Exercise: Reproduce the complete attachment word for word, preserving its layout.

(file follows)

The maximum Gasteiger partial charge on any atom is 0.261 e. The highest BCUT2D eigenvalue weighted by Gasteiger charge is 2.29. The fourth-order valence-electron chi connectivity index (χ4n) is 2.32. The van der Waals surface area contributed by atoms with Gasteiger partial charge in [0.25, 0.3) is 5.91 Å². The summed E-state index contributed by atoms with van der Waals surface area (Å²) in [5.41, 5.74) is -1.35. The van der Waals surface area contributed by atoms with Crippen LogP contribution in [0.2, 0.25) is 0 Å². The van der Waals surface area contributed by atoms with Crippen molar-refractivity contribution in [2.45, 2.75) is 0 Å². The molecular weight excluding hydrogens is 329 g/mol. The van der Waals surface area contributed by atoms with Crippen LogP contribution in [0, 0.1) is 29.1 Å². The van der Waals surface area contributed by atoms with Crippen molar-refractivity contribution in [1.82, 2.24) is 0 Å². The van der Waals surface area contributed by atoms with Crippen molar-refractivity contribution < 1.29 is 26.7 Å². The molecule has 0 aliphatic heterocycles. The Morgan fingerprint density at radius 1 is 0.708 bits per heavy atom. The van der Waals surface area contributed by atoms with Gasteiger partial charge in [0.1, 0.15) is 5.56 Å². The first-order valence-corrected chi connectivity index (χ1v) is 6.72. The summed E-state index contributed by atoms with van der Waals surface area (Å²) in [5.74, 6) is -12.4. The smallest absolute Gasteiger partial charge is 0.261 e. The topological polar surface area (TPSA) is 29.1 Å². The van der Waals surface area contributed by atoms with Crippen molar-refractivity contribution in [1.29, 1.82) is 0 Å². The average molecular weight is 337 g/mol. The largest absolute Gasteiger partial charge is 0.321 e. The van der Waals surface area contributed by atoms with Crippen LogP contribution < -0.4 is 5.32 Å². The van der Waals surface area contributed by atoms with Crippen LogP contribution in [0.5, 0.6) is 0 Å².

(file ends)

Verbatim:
The maximum Gasteiger partial charge on any atom is 0.261 e. The highest BCUT2D eigenvalue weighted by Gasteiger charge is 2.29. The fourth-order valence-electron chi connectivity index (χ4n) is 2.32. The van der Waals surface area contributed by atoms with Gasteiger partial charge in [0.25, 0.3) is 5.91 Å². The summed E-state index contributed by atoms with van der Waals surface area (Å²) in [5.41, 5.74) is -1.35. The van der Waals surface area contributed by atoms with Crippen LogP contribution in [0.2, 0.25) is 0 Å². The van der Waals surface area contributed by atoms with Crippen molar-refractivity contribution in [2.45, 2.75) is 0 Å². The molecular weight excluding hydrogens is 329 g/mol. The van der Waals surface area contributed by atoms with Crippen LogP contribution in [0, 0.1) is 29.1 Å². The van der Waals surface area contributed by atoms with Crippen molar-refractivity contribution in [1.82, 2.24) is 0 Å². The van der Waals surface area contributed by atoms with Crippen molar-refractivity contribution < 1.29 is 26.7 Å². The molecule has 0 aliphatic heterocycles. The Morgan fingerprint density at radius 1 is 0.708 bits per heavy atom. The van der Waals surface area contributed by atoms with Gasteiger partial charge in [0.1, 0.15) is 5.56 Å². The first-order valence-corrected chi connectivity index (χ1v) is 6.72. The summed E-state index contributed by atoms with van der Waals surface area (Å²) in [5.74, 6) is -12.4. The smallest absolute Gasteiger partial charge is 0.261 e. The topological polar surface area (TPSA) is 29.1 Å². The van der Waals surface area contributed by atoms with Crippen molar-refractivity contribution in [1.29, 1.82) is 0 Å². The average molecular weight is 337 g/mol. The largest absolute Gasteiger partial charge is 0.321 e. The van der Waals surface area contributed by atoms with Crippen LogP contribution < -0.4 is 5.32 Å². The van der Waals surface area contributed by atoms with Crippen LogP contribution in [0.5, 0.6) is 0 Å².